I’m so very thrilled to be hosting Katharine Ashe on my blog today. Katharine is an award-winning author of historical romance who was described by Booklist in 2010 as “one of the new stars of historical romance.” She’s both a talented writer and a truly wonderful person, and she’s here today to tell us about her new book. How To Be A Proper Lady has already been getting phenomenal reviews, and is an Amazon.com Editors’ Choice for Best Book of the Month.
Without further ado, let’s talk to Katharine!
It seems we never lose our love for pirates and privateers – and no wonder, with the likes of Captain Jack Sparrow as a role model! But How To Be A Proper Lady has several unusual twists. Your hero is not your average English aristocrat or even your standard pirate, and your heroine is herself a privateer. How did you come up with such an unusual idea?
It’s one of those Crazy Author things, Vanessa. The hero of How To Be a Proper Lady, Jin Seton, presented himself to me pretty much fully formed so I hadn’t much of a choice about who he was.
I’d just started writing Captured by a Rogue Lord. The hero of that book, Alex Savege, begins his story as a Robin Hood-style pirate who steals from the rich and gives to the poor. Jin was Alex’s first lieutenant, and from the moment he spoke to Alex in the opening chapter of that book he told me who he was: not fully English, but a man with a brutal history who now sought atonement for the violent deeds of his past. I loved him. And I knew within minutes who his heroine would be: a strong, adventuresome woman, Viola Carlyle, the girl that had been abducted by her smuggler father fifteen years earlier and that everyone presumed dead.
Fortunately, Jin liked that idea. A lot. He told me he would find Viola and bring her home to her noble family. Of course, he didn’t count on Viola’s stubborn determination not to do his bidding, or his desire for her. Or hers for him! And that’s where the fun began…
In addition to being a fabulous romance writer, you’re also a history professor. Did you draw on any models from the history books in creating the characters of Jinan and Viola?
Thank you! Yes, indeedy, the histories I read definitely inform my characters. Sometimes I get ideas from history books for specific things (like the captive English brides in my In the Arms of a Marquess), and sometimes the historical places and subjects I’m reading about more generally inspire characters or plots. I’m very fortunate that my husband and his friends happen to be the world’s foremost scholars of Caribbean history in the eighteenth and nineteenth centuries, so I’m always reading their books and talking with them about it. It was a thrilling and dangerous time! I don’t need to invent anything; I just borrow it from history. (Vanessa, here. What a cool profession for your hubby–and very handy for a historical romance writer!)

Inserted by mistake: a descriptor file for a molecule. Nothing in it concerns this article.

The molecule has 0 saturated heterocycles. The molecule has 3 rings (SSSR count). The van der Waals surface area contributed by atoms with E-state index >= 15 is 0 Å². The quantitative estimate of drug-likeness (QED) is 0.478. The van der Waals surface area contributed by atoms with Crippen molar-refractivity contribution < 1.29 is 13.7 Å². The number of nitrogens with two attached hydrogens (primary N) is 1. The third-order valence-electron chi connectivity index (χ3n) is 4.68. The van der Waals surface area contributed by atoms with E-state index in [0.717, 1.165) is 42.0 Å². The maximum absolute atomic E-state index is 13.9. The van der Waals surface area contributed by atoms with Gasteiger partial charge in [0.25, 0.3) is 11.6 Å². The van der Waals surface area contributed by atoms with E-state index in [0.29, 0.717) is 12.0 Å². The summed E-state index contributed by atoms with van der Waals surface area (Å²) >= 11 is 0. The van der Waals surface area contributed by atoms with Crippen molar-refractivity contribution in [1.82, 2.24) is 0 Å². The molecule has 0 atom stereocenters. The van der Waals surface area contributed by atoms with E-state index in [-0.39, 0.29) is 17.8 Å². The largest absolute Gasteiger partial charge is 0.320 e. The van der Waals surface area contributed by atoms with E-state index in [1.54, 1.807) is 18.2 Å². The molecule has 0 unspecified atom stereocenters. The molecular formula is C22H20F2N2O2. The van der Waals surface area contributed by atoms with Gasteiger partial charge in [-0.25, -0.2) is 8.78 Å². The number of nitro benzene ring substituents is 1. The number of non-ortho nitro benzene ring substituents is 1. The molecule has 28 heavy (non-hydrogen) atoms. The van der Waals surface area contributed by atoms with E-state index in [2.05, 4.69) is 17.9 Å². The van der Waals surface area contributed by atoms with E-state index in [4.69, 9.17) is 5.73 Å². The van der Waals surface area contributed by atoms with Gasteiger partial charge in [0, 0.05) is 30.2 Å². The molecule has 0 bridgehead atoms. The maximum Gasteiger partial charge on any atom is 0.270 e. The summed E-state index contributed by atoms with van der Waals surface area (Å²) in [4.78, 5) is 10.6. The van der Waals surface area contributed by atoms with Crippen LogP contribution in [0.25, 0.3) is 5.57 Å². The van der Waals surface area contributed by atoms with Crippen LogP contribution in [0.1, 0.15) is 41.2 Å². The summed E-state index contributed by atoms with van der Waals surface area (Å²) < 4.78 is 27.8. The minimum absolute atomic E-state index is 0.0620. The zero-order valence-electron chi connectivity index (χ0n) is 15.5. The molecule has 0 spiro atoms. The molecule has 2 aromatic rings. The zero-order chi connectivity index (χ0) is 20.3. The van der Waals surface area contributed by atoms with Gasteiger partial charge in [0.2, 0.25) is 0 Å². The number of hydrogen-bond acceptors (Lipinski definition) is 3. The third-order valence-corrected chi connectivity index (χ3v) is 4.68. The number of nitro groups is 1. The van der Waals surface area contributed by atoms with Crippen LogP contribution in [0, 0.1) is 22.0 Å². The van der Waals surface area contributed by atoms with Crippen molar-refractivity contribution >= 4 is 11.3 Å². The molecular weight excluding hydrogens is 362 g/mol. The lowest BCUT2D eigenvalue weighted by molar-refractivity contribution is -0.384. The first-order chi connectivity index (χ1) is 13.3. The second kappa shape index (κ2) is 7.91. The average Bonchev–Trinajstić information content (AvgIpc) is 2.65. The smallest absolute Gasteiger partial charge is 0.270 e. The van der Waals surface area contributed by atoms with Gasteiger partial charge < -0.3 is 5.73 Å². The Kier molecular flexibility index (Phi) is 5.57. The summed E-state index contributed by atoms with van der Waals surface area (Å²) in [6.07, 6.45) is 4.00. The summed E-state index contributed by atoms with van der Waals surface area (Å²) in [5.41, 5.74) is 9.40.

Jin and Viola presented themselves to me after I’d been reading a lot about the shipping routes of the British Empire, and the movements of merchants, navies and slaves across the Atlantic and Mediterranean. Jin’s unsparing past and Viola’s profession came straight from my studies. And their sizzling romance? Well, that came from who they were in their hearts and what they each dreamed of becoming.
When you were writing this book, did anything surprise you? Any strange bits of research? Did the characters take you in unexpected directions?
Oh, yes! They took me to the Caribbean islands of Trinidad and Tobago, which admittedly I’d anticipated. But what I hadn’t understood before was they couldn’t just sail down the U.S. coast from Boston; air and ocean currents required ships to sail east first, to Bermuda, then south. Also, because Jin does manage to haul Viola back to England and return her to her aristocratic roots, I learned alongside my poor sailor heroine a whole lot about the accomplishments expected of a proper lady in that society. Poor Viola! I suffered with her through every lesson in French, watercolor painting and etiquette that she was forced to endure.
Let’s say you were kidnapped by a ravishing pirate and taken to a deserted island. What two luxury items would you beg him to let you take, to make your stay that much more enjoyable?
I will respond to this question when my heart reenters my body. I mean, really, where does a girl I begin??? Satin sheets and a refrigerator filled with champagne!
And here’s the blurb for How To Be A Proper Lady:
The rules of being a proper lady
1) Never take steps greater than six inches apart
2) Never look boldly at a gentleman
3) And never, ever kiss a man who is not your fiancé…
But beautiful, bold Viola Carlyle doesn’t care about the rules. And she desperately wants to kiss the notoriously tempting Captain Jin Seton, the man who brought her kicking and fighting back to English society. Kidnapped as a child, now she longs to return to that life of freedom where she was able to live—and love—as she wished.
Having hunted Viola for two years, Jin Seton has finally found his good luck—for by finding Viola his oldest, deepest debt will at last be paid. And although he has vowed not to let her win his heart, this very improper lady might finally be the one who tames him.
Thanks for the great interview, Katharine. I have to say, How To Be A Proper Lady has moved to the top of my TBR pile! Readers, be sure to check out Katharine’s website for all the details and buy links, and to read an excerpt.
Katharine is also generously giving away copies of her previous books today. For a chance to win a copy of When A Scot Loves A Lady or Captured By A Rogue Lord, tell us what your favorite pirate movie is. My all-time favorite is Captain Blood, but I’m partial to space pirates too, like Han Solo in Star Wars!